A scene from the Leben der heiligen Altväter (1482)
We Need the Soul-Stirring of John Wesley
Is anybody listening to the voice of John Wesley anymore? Of course Wesley is still famous enough, with a name widely recognized more than two centuries after his death. He has fame, fans, and followers. There are not only the United Methodist churches (I got saved in one) but a whole family of other Wesley-influenced denominations: the Wesleyan Church, the Free Methodist Church, the Church of the Nazarene, the African Methodist Episcopal Church, and so on. There are Methodist youth groups (I led one), Wesleyan and Methodist seminaries (I went to one of the best), and holiness camp meetings (I attended one as a teenager). There is even a Wesleyan Theological Society (I’m a member) with its own journal (I’m a subscriber), and experts in Wesleyan studies. These self-identified fans and followers of John Wesley know his message.
But Wesley’s words were once heard in every church, not just the ones directly downstream from his institutional influence. His voice was once impossible to ignore, and his influence inescapable. Today, however, outside the self-identified Wesleyverse, the Wesley Literacy Quotient among evangelicals has declined alarmingly. A generation has arisen that does not know Wesley. Names, phrases, and stories that once resonated with evangelicals everywhere now signify nothing to most: Epworth, “a brand plucked from the burning,” the Holy Club, Aldersgate, “my heart was strangely warmed,” “the world is my parish,” “earn all you can and give all you can,” “offer them Christ.” Aside from a few of Charles Wesley’s hymns that have become permanent parts of Christian worship (“Hark, the Herald Angels Sing,” “O for a Thousand Tongues to Sing,” “And Can It Be That I Should Gain”), the words of the Wesleys are not being heard.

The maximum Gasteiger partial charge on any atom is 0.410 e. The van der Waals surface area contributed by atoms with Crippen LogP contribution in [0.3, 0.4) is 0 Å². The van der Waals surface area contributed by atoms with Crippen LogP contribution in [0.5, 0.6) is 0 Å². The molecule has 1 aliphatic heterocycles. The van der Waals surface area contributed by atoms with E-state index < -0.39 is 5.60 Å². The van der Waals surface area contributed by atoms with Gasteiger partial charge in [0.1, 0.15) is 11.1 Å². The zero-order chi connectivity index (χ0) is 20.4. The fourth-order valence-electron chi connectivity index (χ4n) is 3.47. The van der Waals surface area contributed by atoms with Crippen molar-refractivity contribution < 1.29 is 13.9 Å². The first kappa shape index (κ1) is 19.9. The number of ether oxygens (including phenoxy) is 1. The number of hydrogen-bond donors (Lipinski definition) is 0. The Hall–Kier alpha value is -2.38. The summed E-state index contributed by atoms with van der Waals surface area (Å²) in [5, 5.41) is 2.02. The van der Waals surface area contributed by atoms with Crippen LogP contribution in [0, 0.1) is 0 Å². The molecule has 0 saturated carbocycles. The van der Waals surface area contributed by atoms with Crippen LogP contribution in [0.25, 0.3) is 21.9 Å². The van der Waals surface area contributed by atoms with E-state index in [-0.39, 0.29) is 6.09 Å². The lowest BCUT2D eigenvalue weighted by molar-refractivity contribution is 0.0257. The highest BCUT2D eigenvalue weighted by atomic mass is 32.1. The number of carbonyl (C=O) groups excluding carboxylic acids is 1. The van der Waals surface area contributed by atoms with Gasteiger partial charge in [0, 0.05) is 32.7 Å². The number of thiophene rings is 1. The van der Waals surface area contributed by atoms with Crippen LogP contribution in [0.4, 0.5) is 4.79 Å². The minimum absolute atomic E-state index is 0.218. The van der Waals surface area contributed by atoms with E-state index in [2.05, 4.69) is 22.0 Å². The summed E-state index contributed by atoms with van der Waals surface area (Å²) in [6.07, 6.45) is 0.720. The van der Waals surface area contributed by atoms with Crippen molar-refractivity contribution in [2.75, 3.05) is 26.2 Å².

Evangelical Calvinists in particular (whether young and restless or old and dozing) too often behave as if their Reformed credentials give them a free pass to forget there ever was a John Wesley, or that he is to be reckoned one of the good guys. It was not always so. John Newton (1725–1807) was as young, restless, and Reformed as anybody, but he could testify of John Wesley, “I know of no one to whom I owe more as an instrument of divine grace.”1 Not to be outdone, Charles Spurgeon (1834–1892) ventured that “if there were wanted two apostles to be added to the number of the twelve, I do not believe that there could be found two men more fit to be so added than George Whitefield and John Wesley.”2
Spurgeon may have been indulging in a characteristic dramatic flourish, but I don’t recall hearing that he surrendered his Calvinist card either before or after thus lumping together Whitefield and Wesley, respectively the great Calvinist and the great Arminian promoters of the eighteenth-century awakening. Witnesses like Newton and Spurgeon seem to prove that even Calvinists can learn from Wesley; in fact I hope this book makes it apparent that it is especially Calvinists who, while remaining as Reformed as they want to be, should labor to hear what this evangelical brother has to say to them across the centuries.